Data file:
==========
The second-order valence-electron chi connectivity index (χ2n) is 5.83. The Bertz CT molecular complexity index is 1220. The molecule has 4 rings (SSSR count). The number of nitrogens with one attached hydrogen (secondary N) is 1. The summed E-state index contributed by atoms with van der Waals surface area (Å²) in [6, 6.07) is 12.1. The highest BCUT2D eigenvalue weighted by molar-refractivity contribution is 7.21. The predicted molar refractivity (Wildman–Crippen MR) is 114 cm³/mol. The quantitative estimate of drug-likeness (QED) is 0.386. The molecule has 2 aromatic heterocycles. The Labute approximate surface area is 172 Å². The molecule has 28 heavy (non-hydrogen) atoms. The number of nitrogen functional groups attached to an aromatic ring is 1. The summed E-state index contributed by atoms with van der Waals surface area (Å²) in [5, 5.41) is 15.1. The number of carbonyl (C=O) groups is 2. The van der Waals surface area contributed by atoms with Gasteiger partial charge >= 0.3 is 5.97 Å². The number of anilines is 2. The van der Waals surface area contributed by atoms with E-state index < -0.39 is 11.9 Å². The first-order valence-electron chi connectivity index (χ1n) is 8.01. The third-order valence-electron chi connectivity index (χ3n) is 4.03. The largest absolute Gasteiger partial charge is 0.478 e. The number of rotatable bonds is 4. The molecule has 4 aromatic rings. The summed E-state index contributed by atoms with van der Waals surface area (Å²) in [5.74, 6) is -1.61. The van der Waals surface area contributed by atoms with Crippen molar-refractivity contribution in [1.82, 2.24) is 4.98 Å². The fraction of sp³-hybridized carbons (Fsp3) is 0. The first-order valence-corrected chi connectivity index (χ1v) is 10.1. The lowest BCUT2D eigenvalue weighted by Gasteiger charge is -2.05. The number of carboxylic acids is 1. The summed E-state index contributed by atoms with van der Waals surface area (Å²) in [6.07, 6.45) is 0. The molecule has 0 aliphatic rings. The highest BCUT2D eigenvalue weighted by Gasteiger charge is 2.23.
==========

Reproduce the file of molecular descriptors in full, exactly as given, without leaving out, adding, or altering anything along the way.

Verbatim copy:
The second-order valence-electron chi connectivity index (χ2n) is 5.83. The Bertz CT molecular complexity index is 1220. The molecule has 4 rings (SSSR count). The number of nitrogens with one attached hydrogen (secondary N) is 1. The summed E-state index contributed by atoms with van der Waals surface area (Å²) in [6, 6.07) is 12.1. The highest BCUT2D eigenvalue weighted by molar-refractivity contribution is 7.21. The predicted molar refractivity (Wildman–Crippen MR) is 114 cm³/mol. The quantitative estimate of drug-likeness (QED) is 0.386. The molecule has 2 aromatic heterocycles. The Labute approximate surface area is 172 Å². The molecule has 28 heavy (non-hydrogen) atoms. The number of nitrogen functional groups attached to an aromatic ring is 1. The summed E-state index contributed by atoms with van der Waals surface area (Å²) in [5, 5.41) is 15.1. The number of carbonyl (C=O) groups is 2. The van der Waals surface area contributed by atoms with Gasteiger partial charge >= 0.3 is 5.97 Å². The number of anilines is 2. The van der Waals surface area contributed by atoms with E-state index < -0.39 is 11.9 Å². The first-order valence-electron chi connectivity index (χ1n) is 8.01. The third-order valence-electron chi connectivity index (χ3n) is 4.03. The largest absolute Gasteiger partial charge is 0.478 e. The number of rotatable bonds is 4. The molecule has 4 aromatic rings. The summed E-state index contributed by atoms with van der Waals surface area (Å²) in [5.74, 6) is -1.61. The van der Waals surface area contributed by atoms with Crippen molar-refractivity contribution in [1.82, 2.24) is 4.98 Å². The fraction of sp³-hybridized carbons (Fsp3) is 0. The first-order valence-corrected chi connectivity index (χ1v) is 10.1. The lowest BCUT2D eigenvalue weighted by Gasteiger charge is -2.05. The number of carboxylic acids is 1. The summed E-state index contributed by atoms with van der Waals surface area (Å²) in [6.07, 6.45) is 0. The molecule has 0 aliphatic rings. The highest BCUT2D eigenvalue weighted by Gasteiger charge is 2.23.